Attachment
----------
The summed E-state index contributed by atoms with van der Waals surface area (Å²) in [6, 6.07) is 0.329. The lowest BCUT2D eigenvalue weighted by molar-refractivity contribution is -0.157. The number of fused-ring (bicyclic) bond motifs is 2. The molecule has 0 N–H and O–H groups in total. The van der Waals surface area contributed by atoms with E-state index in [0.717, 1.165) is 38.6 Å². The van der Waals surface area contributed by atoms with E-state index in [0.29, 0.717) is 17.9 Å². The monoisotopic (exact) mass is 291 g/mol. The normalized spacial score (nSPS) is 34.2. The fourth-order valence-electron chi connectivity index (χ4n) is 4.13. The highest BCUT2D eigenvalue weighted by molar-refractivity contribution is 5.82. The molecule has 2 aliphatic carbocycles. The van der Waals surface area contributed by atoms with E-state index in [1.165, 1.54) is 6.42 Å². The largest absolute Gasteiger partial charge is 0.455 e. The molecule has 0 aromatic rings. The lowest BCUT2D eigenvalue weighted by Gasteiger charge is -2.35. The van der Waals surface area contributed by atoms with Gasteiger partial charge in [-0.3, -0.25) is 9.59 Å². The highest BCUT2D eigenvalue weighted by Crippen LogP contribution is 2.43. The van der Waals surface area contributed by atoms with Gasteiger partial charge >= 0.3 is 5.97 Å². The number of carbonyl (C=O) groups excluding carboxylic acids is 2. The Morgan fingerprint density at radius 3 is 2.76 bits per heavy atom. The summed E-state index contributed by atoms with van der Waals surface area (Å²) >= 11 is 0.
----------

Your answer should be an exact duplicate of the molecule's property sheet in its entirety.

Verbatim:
The summed E-state index contributed by atoms with van der Waals surface area (Å²) in [6, 6.07) is 0.329. The lowest BCUT2D eigenvalue weighted by molar-refractivity contribution is -0.157. The number of fused-ring (bicyclic) bond motifs is 2. The molecule has 0 N–H and O–H groups in total. The van der Waals surface area contributed by atoms with E-state index in [0.717, 1.165) is 38.6 Å². The van der Waals surface area contributed by atoms with E-state index in [0.29, 0.717) is 17.9 Å². The monoisotopic (exact) mass is 291 g/mol. The normalized spacial score (nSPS) is 34.2. The fourth-order valence-electron chi connectivity index (χ4n) is 4.13. The highest BCUT2D eigenvalue weighted by molar-refractivity contribution is 5.82. The molecule has 2 aliphatic carbocycles. The van der Waals surface area contributed by atoms with E-state index in [1.165, 1.54) is 6.42 Å². The largest absolute Gasteiger partial charge is 0.455 e. The molecule has 0 aromatic rings. The lowest BCUT2D eigenvalue weighted by Gasteiger charge is -2.35. The van der Waals surface area contributed by atoms with Gasteiger partial charge in [-0.3, -0.25) is 9.59 Å². The highest BCUT2D eigenvalue weighted by Crippen LogP contribution is 2.43. The van der Waals surface area contributed by atoms with Gasteiger partial charge >= 0.3 is 5.97 Å². The number of carbonyl (C=O) groups excluding carboxylic acids is 2. The Morgan fingerprint density at radius 3 is 2.76 bits per heavy atom. The summed E-state index contributed by atoms with van der Waals surface area (Å²) >= 11 is 0.